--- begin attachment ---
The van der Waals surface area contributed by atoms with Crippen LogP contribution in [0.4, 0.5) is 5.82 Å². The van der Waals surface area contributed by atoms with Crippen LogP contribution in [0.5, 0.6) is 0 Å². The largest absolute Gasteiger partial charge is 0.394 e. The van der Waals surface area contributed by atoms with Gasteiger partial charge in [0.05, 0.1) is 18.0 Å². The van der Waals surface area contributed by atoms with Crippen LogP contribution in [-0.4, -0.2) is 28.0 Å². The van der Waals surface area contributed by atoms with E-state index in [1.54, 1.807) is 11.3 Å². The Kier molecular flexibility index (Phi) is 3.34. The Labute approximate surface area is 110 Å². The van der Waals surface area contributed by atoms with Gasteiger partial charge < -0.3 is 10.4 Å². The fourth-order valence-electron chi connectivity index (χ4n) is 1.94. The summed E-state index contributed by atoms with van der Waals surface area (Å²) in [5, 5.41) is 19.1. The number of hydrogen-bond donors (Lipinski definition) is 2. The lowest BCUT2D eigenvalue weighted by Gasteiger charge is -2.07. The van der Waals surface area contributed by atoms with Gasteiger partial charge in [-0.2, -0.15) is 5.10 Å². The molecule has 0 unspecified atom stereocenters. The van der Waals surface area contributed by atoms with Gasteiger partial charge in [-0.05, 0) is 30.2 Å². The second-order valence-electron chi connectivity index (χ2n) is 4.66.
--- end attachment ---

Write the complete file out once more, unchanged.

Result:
The van der Waals surface area contributed by atoms with Crippen LogP contribution in [0.4, 0.5) is 5.82 Å². The van der Waals surface area contributed by atoms with Crippen LogP contribution in [0.5, 0.6) is 0 Å². The largest absolute Gasteiger partial charge is 0.394 e. The van der Waals surface area contributed by atoms with Gasteiger partial charge in [0.05, 0.1) is 18.0 Å². The van der Waals surface area contributed by atoms with Crippen LogP contribution in [-0.4, -0.2) is 28.0 Å². The van der Waals surface area contributed by atoms with E-state index in [1.54, 1.807) is 11.3 Å². The Kier molecular flexibility index (Phi) is 3.34. The Labute approximate surface area is 110 Å². The van der Waals surface area contributed by atoms with Gasteiger partial charge < -0.3 is 10.4 Å². The fourth-order valence-electron chi connectivity index (χ4n) is 1.94. The summed E-state index contributed by atoms with van der Waals surface area (Å²) in [5, 5.41) is 19.1. The number of hydrogen-bond donors (Lipinski definition) is 2. The lowest BCUT2D eigenvalue weighted by Gasteiger charge is -2.07. The van der Waals surface area contributed by atoms with Gasteiger partial charge in [-0.2, -0.15) is 5.10 Å². The molecule has 0 unspecified atom stereocenters. The van der Waals surface area contributed by atoms with Gasteiger partial charge in [-0.05, 0) is 30.2 Å². The second-order valence-electron chi connectivity index (χ2n) is 4.66.